Forest Preserve District of Cook County, Illinois
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Nature Bulletin No. 202-A   October 16, 1965
Forest Preserve District of Cook County
Seymour Simon, President
Roland F. Eisenbeis, Supt. of Conservation

Leeches, or "bloodsuckers", have such conspicuous characteristics and habits that if you only know one kind it is easy to recognize others. They are predatory or parasitic segmented worms related to the earthworms, and should not be confused with the land slugs which have no suckers, live entirely on plants, and are snails without shells. All leeches live in water except a few which are found in moist soil in warm climates. There are dozens of kinds in the ponds, ditches, lakes and streams of this region, but they are most numerous in quiet shallow water with a soft mud bottom.

Adults of the different species range in size from scarcely a half-inch (some of those that live on fish) up to 4 or 6 inches in the spotted "horse" leech and the American Medicinal Leech. In early days, the European Medicinal Leech was shipped to America in quantities. A few escaped to natural waters and have become established in New York state. Blood-letting by leeches has been a common medical practice in many parts of the world since ancient times. They were used, in millions, so universally that physicians and surgeons are still called "leeches" in the dictionaries. The saliva which a leech injects into the wound it makes, contains a substance called "hirudin" which prevents clotting of the blood, and this is used occasionally in surgical operations.

A leech has a large muscular sucker on the tail end and a smaller one on the head, around the sucking mouth which, in some kinds, is armed with jaws. There are one or more pairs of eyes -- tiny black spots -- on the head and, believe it or not, a few kinds also have a pair of eyes on the tail sucker. They are very sensitive to shadows passing over them, to the slightest vibrations in the water, and to small changes in the flavor of the water about them.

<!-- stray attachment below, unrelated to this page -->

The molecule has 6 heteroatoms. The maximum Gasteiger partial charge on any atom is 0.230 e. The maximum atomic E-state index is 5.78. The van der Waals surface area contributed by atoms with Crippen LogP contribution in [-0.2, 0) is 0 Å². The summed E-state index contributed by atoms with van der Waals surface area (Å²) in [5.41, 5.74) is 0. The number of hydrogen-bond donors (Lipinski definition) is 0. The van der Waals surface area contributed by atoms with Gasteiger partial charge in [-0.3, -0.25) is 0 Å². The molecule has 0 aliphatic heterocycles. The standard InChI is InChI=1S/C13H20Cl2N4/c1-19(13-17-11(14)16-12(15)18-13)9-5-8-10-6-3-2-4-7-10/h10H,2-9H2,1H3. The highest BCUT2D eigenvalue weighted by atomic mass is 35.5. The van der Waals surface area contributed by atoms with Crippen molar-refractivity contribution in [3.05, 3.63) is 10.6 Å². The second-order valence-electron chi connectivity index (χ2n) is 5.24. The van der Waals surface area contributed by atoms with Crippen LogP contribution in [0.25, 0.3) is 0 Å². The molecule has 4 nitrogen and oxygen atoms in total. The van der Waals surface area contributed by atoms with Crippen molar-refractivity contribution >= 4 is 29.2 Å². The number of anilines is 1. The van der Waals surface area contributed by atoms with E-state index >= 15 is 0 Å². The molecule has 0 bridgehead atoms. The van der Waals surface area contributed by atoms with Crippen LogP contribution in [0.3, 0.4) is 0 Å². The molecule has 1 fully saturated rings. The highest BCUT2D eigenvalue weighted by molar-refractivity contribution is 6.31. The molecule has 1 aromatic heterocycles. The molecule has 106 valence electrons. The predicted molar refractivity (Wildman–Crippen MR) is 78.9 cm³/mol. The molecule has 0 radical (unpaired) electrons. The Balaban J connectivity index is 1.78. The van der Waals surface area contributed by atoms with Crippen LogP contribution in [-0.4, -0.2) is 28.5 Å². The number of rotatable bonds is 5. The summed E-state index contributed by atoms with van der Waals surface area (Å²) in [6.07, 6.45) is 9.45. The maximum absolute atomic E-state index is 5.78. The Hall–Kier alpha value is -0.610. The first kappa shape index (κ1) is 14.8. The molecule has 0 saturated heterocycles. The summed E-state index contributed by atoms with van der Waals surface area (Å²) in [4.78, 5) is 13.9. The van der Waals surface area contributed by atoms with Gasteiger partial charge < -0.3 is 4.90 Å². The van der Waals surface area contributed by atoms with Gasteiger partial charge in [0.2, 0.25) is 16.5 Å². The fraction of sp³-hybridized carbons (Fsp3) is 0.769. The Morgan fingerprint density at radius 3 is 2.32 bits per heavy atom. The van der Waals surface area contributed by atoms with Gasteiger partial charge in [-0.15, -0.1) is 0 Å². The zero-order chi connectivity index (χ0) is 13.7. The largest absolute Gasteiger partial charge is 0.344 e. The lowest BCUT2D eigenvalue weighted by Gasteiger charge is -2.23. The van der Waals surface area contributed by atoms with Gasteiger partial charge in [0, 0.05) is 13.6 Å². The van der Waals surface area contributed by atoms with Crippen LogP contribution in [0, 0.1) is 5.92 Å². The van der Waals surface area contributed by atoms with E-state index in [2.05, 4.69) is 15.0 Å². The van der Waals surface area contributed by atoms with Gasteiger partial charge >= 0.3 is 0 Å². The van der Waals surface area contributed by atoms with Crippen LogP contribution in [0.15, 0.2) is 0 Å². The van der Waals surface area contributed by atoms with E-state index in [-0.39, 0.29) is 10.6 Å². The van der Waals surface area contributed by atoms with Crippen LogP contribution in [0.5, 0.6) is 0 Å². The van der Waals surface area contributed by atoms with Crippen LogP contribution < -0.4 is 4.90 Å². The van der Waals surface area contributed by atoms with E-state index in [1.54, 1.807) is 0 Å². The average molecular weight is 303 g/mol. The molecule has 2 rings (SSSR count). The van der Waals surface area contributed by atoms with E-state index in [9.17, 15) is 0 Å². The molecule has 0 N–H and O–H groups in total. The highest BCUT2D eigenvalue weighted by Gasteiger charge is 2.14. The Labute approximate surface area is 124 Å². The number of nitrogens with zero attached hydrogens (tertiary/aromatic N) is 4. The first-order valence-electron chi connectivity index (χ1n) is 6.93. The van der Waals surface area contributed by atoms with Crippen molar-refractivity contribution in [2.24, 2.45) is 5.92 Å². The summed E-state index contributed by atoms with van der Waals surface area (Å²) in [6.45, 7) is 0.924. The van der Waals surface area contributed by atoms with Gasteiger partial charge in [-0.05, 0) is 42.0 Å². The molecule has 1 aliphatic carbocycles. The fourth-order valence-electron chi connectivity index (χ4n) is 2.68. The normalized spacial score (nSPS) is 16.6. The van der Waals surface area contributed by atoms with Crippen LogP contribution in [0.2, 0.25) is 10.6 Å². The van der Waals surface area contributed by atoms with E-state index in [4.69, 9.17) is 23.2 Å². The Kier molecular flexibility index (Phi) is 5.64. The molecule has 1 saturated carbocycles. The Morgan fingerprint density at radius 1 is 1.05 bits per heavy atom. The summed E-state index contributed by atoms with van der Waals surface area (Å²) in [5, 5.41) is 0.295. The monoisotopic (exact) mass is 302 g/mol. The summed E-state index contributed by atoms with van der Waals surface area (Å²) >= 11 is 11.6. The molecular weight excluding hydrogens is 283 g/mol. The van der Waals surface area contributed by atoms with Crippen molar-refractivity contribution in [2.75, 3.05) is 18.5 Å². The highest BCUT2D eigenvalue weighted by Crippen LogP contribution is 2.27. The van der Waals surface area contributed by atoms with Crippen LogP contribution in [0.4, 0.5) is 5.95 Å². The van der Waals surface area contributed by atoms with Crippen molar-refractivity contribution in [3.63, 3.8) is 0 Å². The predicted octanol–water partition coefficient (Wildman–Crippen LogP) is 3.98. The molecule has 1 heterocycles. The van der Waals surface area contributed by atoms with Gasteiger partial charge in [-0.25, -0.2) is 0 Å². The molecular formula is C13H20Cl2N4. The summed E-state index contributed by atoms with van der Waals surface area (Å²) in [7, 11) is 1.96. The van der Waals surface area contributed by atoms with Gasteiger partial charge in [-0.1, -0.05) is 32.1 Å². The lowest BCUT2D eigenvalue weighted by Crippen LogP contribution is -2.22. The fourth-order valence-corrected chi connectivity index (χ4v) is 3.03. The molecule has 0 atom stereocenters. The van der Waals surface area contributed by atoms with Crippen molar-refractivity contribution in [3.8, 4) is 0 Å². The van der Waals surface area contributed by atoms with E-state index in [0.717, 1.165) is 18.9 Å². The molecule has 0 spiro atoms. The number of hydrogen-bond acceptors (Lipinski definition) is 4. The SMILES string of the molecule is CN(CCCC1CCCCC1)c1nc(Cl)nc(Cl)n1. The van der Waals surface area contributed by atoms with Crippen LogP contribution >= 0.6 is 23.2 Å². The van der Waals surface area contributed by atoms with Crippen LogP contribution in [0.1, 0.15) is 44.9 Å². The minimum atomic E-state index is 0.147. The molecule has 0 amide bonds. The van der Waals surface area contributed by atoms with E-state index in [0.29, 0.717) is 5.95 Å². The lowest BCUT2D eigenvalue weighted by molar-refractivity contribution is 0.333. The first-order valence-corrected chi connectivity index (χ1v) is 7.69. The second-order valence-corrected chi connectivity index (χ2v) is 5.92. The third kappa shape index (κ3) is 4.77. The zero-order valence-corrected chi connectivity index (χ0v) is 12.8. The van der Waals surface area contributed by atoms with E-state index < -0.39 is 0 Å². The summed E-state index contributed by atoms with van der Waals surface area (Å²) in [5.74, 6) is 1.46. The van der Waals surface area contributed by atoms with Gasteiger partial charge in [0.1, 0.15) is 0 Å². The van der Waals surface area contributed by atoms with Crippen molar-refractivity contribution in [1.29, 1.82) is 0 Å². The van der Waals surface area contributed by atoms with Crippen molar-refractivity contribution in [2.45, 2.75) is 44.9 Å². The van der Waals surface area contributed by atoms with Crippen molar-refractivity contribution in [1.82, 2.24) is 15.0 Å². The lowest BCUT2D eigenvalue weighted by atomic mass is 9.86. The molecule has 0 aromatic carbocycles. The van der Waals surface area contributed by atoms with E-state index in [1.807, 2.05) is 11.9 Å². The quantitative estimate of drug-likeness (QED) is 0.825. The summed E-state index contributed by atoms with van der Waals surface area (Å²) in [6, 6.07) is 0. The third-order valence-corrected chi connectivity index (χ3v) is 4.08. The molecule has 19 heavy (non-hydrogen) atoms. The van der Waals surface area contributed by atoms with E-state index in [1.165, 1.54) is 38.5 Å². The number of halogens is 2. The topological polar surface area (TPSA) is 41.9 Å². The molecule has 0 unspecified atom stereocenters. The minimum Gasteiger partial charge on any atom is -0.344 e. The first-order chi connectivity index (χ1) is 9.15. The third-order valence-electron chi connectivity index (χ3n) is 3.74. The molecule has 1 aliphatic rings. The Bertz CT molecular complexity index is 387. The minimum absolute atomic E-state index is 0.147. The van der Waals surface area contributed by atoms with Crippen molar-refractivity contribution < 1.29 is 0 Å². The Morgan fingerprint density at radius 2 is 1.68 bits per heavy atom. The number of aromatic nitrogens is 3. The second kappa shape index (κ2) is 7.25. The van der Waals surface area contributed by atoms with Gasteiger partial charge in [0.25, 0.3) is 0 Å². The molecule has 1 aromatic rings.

All leeches are contortionists. Some can stretch out as long and slender as a toothpick one moment, and be contracted into a tight ball the next. Their usual method of travel is by "looping": the worm stretches out and takes hold with its head sucker; then it lets go with the tail sucker, contracts, and attaches the tail sucker near the head. Many kinds swim with a serpentine movement like miniature eels.

In leeches, as in earthworms, pairs of animals mate even though each one has a complete set of male and female organs. The eggs of one are fertilized by the sperm cells of the other. They lay their eggs in spring and summer, usually in a horny capsule or cocoon which is glued to stones, plants or trash. However, one family of leeches fastens these egg capsules to their undersides, where the young hatch out and cling to the parent with their heads hanging free.

Their feeding habits are curiously varied. A leech may feast on a snail at one meal, and suck the blood of a turtle at its next one. Their staple foods are small mollusks, insect larvae, earthworms, and the blood and body juices of larger animals. Some are scavengers.

While leeches are only a minor annoyance to bathers in this country, they are a serious problem in some parts of the tropics. Our soldiers in World War II came to fear and abhor them in New Guinea, Burma and the Philippines. One kind lives in the springs and wells of the Near East, and there its young enter the mouths and nostrils of men and beasts to grow and seriously interfere with breathing.

At Maple Lake, in the forest preserves, a large brown leech commonly obtained by minnow-seining or by turning over logs and trash, has proved excellent bait for game fish.

Leeches can be used to reduce the swelling and discoloration of a "shiner".

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